A highly anticipated and unusual day at the state Capitol came to an unexpected conclusion yesterday afternoon as state Rep. Mark Rozzi, a six-term Democrat from Berks County, was elected Speaker of the Pennsylvania House.
The Speaker of the House is a critical position in Pennsylvania state government with key responsibilities including selecting committee chairs and managing floor debate.
This Speaker election had been the subject of speculation for nearly two months following the Nov. 8 election. While Democrats won a one-seat majority (102-101), they almost immediately became a functional minority party with two members elected to higher office and the unfortunate death of 40-year incumbent Rep. Tony DeLuca (D-Allegheny).
Following the November election, House Democrats voted state Rep. Joanna McClinton (D-Philadelphia) to serve as caucus leader. She was widely considered the frontrunner to be elected Speaker, though her path to election was unclear with Republicans holding a 101-99 majority on swearing-in day when the Speaker is elected. On the Republican side, former Speaker Bryan Cutler (R-Lancaster), also elected leader by his caucus, was considered the most likely GOP candidate.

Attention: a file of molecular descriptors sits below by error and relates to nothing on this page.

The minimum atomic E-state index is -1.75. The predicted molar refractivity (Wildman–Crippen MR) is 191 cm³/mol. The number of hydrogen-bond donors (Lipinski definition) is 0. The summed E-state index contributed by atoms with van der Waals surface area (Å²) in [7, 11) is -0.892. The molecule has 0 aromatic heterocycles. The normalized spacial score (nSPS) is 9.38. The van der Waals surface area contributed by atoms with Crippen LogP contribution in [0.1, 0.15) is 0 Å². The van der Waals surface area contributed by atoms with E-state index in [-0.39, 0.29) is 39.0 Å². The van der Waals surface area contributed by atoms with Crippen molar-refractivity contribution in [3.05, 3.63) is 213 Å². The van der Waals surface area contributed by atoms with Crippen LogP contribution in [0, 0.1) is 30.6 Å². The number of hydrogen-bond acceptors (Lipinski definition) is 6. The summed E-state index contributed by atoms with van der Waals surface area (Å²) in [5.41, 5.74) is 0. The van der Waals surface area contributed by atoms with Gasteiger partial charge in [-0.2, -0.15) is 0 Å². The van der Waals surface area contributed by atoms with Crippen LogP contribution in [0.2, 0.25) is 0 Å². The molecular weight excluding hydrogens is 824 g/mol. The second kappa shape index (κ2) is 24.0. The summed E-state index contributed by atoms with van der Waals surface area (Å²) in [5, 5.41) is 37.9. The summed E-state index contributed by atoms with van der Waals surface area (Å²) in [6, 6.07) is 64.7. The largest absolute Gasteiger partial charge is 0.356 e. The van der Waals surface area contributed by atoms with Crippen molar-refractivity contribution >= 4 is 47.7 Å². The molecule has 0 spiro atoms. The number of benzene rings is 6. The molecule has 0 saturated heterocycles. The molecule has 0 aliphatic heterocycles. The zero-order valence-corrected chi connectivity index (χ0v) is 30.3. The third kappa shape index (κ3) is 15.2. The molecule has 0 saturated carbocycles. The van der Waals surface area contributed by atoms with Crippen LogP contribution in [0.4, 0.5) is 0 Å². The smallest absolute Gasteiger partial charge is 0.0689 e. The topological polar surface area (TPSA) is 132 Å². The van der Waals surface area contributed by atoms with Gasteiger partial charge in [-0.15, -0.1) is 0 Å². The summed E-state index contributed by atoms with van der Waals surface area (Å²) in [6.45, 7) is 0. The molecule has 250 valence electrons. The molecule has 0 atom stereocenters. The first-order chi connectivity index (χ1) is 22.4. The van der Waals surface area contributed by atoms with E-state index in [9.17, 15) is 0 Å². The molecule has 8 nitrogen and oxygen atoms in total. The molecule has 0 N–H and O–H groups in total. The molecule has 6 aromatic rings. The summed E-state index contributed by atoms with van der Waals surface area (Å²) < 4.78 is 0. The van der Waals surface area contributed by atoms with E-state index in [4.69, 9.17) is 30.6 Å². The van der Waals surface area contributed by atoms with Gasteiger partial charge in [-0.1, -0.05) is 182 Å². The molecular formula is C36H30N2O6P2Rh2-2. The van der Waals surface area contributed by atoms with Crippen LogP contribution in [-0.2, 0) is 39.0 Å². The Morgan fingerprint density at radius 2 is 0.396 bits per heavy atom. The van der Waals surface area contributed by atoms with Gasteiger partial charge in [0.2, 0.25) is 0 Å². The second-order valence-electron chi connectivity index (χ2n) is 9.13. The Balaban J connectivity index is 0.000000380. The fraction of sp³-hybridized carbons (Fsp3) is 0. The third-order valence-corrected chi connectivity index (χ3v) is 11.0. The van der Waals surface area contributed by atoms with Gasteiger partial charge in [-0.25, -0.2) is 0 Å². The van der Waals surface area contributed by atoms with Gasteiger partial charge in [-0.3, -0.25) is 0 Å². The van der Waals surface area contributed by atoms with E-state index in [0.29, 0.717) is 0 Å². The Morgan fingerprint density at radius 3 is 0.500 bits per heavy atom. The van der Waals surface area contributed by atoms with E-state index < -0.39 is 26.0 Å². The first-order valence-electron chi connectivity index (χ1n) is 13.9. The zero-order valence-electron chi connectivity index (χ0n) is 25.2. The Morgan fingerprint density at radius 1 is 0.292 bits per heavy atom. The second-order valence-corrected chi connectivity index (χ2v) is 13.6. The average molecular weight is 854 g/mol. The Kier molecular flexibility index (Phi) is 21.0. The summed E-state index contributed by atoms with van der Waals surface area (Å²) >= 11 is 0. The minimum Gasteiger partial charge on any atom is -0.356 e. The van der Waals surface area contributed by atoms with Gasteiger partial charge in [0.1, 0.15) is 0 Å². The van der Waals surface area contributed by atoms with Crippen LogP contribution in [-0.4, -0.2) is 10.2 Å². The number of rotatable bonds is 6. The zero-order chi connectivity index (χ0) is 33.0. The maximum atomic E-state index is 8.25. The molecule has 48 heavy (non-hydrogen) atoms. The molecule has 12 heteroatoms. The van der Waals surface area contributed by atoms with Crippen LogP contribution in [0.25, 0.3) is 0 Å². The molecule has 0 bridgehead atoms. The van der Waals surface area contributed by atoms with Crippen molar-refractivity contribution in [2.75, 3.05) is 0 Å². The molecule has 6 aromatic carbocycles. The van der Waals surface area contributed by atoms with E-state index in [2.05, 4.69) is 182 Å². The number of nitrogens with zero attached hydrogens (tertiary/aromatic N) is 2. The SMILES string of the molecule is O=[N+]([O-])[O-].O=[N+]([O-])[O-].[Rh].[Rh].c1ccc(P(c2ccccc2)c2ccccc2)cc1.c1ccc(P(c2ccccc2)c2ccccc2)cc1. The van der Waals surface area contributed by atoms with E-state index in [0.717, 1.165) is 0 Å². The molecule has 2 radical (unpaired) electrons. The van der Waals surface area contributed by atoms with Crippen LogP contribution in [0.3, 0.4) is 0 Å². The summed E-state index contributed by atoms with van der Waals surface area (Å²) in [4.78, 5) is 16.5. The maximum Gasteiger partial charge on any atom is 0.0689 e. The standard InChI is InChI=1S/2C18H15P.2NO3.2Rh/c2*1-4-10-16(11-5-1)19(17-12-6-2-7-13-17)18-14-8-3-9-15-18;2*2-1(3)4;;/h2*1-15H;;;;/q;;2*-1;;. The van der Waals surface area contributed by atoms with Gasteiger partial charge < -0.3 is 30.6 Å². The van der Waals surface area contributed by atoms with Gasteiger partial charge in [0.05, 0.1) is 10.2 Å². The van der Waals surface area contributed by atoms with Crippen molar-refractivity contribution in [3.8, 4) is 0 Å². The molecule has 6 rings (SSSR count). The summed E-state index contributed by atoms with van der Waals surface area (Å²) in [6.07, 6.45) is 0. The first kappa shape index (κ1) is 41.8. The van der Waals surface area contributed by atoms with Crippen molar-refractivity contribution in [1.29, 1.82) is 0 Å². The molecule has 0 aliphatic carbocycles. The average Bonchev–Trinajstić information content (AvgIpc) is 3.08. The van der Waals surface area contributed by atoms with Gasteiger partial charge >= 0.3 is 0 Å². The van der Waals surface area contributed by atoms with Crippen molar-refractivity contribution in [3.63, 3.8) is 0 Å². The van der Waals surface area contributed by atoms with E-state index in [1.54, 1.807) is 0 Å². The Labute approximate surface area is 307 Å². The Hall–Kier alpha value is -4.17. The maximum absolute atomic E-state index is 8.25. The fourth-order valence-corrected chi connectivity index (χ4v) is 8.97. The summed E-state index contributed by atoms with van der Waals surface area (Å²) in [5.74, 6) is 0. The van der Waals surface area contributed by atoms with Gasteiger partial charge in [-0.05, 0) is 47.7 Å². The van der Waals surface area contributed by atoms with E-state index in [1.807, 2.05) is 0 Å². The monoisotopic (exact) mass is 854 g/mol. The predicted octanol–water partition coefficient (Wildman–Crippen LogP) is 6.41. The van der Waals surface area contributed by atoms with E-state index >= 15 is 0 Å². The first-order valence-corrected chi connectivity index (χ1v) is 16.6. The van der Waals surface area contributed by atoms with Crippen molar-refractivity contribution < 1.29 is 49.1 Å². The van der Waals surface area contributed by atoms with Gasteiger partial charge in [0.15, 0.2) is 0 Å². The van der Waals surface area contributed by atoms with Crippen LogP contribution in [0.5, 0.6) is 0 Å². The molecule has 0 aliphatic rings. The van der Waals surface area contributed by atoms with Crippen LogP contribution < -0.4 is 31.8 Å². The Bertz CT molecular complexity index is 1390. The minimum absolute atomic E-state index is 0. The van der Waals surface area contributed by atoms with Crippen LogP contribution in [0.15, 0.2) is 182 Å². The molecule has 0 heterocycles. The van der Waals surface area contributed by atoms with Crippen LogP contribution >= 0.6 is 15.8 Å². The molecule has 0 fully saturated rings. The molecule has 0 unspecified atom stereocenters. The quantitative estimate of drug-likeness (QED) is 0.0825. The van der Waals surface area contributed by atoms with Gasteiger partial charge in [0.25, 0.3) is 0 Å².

After several procedural delays and lengthy caucus meetings, a vote occurred in the late afternoon between Reps. Rozzi and Carl Metzgar (R-Somerset) – neither of whom had been considered candidates prior to yesterday. Ultimately, 16 Republicans, including their entire leadership team, joined all Democrats in voting for Rozzi. He was elected 115-85.
Following the election, Rozzi announced he will lead the House as an Independent and would not caucus with either party.
On the other side of the Capitol, the Senate followed the expected script. State Senator Kim Ward (R-Westmoreland) was elected President Pro Tempore. She becomes the first woman to hold this most senior position in the Senate. Additionally, Ward was sworn in as interim Lieutenant Governor, replacing John Fetterman who was sworn-in as Pennsylvania’s junior U.S. Senator yesterday. Ward will serve in that capacity until Lt. Gov-elect Austin Davis is sworn in on Jan. 17.
In Washington, the Speaker election was even more chaotic – and is still unresolved. Former Republican Leader Kevin McCarthy (R-CA), who was nominated by 85 percent of the Republican Conference for Speaker, failed to achieve the required 218 votes on the House floor during three separate instances, with 20 Republicans voting for someone else on the last vote. The House adjourned last evening and is expected to gavel back in at noon today. Republicans hold a 222-212 majority, with one vacancy.